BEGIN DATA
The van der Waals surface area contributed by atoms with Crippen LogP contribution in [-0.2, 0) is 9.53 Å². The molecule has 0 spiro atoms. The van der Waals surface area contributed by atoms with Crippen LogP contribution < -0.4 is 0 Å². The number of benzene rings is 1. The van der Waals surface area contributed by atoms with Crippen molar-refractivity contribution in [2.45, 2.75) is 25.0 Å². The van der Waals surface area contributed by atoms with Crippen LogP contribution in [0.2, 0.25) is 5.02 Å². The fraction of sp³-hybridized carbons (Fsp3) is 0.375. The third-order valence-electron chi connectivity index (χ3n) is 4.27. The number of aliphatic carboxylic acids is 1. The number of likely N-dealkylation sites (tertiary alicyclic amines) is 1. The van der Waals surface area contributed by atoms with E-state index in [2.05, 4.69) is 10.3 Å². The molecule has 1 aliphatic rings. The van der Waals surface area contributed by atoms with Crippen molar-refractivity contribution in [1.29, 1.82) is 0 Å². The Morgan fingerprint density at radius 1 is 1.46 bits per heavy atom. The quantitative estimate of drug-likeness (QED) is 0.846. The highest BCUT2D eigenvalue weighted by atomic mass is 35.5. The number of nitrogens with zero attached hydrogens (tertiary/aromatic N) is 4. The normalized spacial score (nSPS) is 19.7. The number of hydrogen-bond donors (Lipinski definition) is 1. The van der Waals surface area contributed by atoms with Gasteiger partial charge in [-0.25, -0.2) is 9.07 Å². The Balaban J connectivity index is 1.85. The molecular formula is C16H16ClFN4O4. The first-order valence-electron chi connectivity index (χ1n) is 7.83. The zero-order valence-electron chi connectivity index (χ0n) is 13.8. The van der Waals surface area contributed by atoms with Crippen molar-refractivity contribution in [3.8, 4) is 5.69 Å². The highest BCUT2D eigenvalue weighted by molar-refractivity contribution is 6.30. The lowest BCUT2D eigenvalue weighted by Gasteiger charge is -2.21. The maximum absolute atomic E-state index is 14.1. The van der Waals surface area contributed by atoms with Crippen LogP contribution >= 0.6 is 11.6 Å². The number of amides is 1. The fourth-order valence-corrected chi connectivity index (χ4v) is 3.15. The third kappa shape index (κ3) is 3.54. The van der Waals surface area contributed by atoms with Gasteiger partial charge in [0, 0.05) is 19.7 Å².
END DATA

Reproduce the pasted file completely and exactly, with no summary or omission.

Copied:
The van der Waals surface area contributed by atoms with Crippen LogP contribution in [-0.2, 0) is 9.53 Å². The molecule has 0 spiro atoms. The van der Waals surface area contributed by atoms with Crippen LogP contribution < -0.4 is 0 Å². The number of benzene rings is 1. The van der Waals surface area contributed by atoms with Crippen molar-refractivity contribution in [2.45, 2.75) is 25.0 Å². The van der Waals surface area contributed by atoms with Crippen LogP contribution in [0.2, 0.25) is 5.02 Å². The fraction of sp³-hybridized carbons (Fsp3) is 0.375. The third-order valence-electron chi connectivity index (χ3n) is 4.27. The number of aliphatic carboxylic acids is 1. The number of likely N-dealkylation sites (tertiary alicyclic amines) is 1. The van der Waals surface area contributed by atoms with E-state index in [2.05, 4.69) is 10.3 Å². The molecule has 1 aliphatic rings. The van der Waals surface area contributed by atoms with Crippen molar-refractivity contribution in [1.29, 1.82) is 0 Å². The Morgan fingerprint density at radius 1 is 1.46 bits per heavy atom. The quantitative estimate of drug-likeness (QED) is 0.846. The highest BCUT2D eigenvalue weighted by atomic mass is 35.5. The number of nitrogens with zero attached hydrogens (tertiary/aromatic N) is 4. The normalized spacial score (nSPS) is 19.7. The number of hydrogen-bond donors (Lipinski definition) is 1. The van der Waals surface area contributed by atoms with Gasteiger partial charge in [-0.25, -0.2) is 9.07 Å². The Balaban J connectivity index is 1.85. The molecular formula is C16H16ClFN4O4. The first-order valence-electron chi connectivity index (χ1n) is 7.83. The zero-order valence-electron chi connectivity index (χ0n) is 13.8. The van der Waals surface area contributed by atoms with Crippen molar-refractivity contribution in [3.8, 4) is 5.69 Å². The highest BCUT2D eigenvalue weighted by molar-refractivity contribution is 6.30. The lowest BCUT2D eigenvalue weighted by Gasteiger charge is -2.21. The maximum absolute atomic E-state index is 14.1. The van der Waals surface area contributed by atoms with Crippen LogP contribution >= 0.6 is 11.6 Å². The number of amides is 1. The fourth-order valence-corrected chi connectivity index (χ4v) is 3.15. The third kappa shape index (κ3) is 3.54. The van der Waals surface area contributed by atoms with Gasteiger partial charge in [0, 0.05) is 19.7 Å².